Using historical dates in WordPress custom fields

I’ve been working on a family history project in WordPress, which includes a bit of a genealogy. Naturally, no genealogy is complete without important dates, such as birth and death. However, as I moved further back in history, I ran into a particular annoyance that seems to bother many WordPress developers (http://wordpress.stackexchange.com/questions/158663/permitting-wordpress-to-accept-dates-outside-of-1902-2038).

A handful of custom date fields were created for this project. They worked well, until I attempted to add an ancestor born in the late 1700’s. The furthest back the date picker allowed was 1902. No bother, I thought, and simply typed the date into the expected format. But, when I clicked Save, the date fields were emptied. Some googling indicated that it was a problem with 32-bit PHP not supporting a large enough negative integer for the strtotime() function to represent a date earlier than 1902. This question on StackExchange has two great answers that include more detail. The problem was, I have 64-bit Apache (which is determined by the PHP constant PHP_INT_SIZE equaling 8).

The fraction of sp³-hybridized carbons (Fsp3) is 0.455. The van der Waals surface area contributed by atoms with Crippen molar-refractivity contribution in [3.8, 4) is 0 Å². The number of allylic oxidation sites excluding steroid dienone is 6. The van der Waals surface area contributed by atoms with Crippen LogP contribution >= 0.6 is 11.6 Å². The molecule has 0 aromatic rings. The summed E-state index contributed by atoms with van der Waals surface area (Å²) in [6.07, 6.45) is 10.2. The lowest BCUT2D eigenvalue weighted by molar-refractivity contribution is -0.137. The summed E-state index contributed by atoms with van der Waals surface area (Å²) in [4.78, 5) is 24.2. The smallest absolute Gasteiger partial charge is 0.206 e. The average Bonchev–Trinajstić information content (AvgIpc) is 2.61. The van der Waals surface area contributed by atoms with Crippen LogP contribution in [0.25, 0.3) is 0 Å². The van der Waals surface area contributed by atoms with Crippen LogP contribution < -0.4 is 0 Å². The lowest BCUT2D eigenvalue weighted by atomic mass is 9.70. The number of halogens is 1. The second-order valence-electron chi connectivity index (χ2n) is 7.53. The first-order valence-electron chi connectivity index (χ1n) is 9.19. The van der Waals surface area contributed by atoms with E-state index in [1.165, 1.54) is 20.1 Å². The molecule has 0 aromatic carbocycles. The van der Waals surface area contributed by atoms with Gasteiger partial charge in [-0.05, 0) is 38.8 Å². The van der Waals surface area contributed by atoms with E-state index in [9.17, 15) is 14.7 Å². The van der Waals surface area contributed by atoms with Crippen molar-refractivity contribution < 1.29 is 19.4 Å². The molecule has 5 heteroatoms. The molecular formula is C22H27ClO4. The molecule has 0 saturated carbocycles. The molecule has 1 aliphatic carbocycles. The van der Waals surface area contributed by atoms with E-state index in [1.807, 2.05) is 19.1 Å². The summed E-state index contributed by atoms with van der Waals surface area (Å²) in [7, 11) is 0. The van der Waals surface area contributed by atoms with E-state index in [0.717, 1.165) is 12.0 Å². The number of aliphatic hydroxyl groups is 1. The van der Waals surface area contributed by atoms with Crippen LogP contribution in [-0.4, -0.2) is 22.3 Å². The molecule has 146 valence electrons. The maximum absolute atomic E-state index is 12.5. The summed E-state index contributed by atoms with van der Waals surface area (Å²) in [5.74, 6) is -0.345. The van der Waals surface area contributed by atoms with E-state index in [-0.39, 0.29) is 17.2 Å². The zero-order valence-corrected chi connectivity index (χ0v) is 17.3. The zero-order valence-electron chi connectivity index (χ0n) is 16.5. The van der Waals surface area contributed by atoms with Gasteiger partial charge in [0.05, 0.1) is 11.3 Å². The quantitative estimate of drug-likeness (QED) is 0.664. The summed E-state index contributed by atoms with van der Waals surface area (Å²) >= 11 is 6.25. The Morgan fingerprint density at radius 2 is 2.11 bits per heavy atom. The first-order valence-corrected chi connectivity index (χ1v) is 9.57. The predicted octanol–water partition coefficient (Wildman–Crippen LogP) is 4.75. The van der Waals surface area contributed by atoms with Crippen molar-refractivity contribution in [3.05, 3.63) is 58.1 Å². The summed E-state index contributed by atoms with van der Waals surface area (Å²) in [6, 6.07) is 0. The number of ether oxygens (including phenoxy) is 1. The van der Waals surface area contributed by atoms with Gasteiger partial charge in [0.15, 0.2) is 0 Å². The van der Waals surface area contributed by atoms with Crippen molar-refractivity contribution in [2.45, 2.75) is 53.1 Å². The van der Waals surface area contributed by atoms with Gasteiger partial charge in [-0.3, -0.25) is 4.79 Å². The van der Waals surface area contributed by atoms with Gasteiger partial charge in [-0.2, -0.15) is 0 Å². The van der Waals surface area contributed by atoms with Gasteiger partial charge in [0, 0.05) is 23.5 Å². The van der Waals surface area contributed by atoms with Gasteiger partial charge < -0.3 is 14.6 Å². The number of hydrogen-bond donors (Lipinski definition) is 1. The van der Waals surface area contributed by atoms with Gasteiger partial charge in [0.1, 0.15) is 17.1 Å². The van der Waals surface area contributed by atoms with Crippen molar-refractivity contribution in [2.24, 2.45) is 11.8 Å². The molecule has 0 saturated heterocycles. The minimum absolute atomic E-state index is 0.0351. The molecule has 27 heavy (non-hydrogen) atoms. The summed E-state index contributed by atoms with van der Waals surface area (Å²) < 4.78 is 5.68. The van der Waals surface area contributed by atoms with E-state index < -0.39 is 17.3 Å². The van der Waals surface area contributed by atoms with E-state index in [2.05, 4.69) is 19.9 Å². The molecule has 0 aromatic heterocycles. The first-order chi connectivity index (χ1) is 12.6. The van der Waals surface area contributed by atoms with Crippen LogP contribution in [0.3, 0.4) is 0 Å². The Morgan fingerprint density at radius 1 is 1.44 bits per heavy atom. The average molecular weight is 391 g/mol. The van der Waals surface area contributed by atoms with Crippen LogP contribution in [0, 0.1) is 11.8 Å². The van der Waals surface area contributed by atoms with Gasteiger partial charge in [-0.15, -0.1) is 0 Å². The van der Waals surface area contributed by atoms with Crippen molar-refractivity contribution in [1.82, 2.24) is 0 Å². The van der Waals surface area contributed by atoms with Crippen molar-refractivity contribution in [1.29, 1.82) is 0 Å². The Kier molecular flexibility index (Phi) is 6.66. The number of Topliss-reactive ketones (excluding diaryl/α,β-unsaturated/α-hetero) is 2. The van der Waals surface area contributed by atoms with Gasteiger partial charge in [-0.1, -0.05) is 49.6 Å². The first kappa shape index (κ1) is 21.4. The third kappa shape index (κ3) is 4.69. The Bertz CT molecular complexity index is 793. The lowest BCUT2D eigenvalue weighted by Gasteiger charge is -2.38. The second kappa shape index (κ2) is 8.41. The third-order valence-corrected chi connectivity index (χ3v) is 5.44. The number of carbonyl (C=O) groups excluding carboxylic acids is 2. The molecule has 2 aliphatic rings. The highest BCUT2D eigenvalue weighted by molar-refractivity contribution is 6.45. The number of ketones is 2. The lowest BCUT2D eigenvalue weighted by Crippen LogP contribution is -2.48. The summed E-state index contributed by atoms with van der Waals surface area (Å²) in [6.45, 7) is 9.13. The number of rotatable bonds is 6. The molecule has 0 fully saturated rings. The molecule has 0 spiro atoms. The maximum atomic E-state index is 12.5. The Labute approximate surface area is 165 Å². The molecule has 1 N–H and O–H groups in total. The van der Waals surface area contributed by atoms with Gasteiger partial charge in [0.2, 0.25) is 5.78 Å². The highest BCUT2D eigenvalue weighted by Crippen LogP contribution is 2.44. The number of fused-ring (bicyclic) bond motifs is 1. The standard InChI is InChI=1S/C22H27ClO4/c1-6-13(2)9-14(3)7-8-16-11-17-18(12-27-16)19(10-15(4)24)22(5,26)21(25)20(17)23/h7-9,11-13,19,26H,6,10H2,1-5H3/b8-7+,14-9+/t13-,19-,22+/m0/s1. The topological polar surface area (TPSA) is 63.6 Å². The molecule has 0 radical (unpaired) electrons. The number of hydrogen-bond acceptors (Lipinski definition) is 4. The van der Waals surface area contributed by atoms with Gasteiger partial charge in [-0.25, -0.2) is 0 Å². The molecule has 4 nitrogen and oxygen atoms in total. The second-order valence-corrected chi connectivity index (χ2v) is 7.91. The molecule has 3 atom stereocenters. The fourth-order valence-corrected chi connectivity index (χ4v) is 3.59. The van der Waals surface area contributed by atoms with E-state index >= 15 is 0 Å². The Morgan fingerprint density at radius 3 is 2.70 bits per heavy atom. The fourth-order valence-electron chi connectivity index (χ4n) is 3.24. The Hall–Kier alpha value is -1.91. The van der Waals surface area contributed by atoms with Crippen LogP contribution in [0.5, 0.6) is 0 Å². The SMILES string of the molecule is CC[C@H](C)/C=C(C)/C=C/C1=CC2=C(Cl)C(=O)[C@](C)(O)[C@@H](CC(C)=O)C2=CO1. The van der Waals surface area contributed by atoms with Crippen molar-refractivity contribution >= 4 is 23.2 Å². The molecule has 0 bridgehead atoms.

You might wonder why PHP’s strtotime() function would prevent certain dates from inserting into a date field in MySQL. The important thing to realize is that every custom field’s value is stored as longtext in the wp_postmeta table and not a date field. So, you aren’t saving a date; you are saving a string, that represents and is later displayed as a date.


 

Considering that PHP’s date/time functions rely on the underlying OS’s date/time functions and the server was running Ubuntu 12.04 (over two years old now), I decided to try an upgrade to Ubuntu 14.04. By the way, here’s a big tip: Upgrade your Linux distro before it reaches End Of Life. Waiting until after makes it a bit of a headache. Anyway, after the upgrade completed, I went back to WordPress and saw that the field was still limited to 1902. So, I updated WordPress to 4.0. That did the trick! I can now go way way way way way back in time. If I studied the problem and release notes of each upgrade more thoroughly, I could probably tell you why, but upgrading Ubuntu and WordPress took care of the problem for me in any case. Just another example of why staying up-to-date is always important.

If someone a bit more versed in WP/Ubuntu changes cares to share further insight, please consider sharing in the comments.

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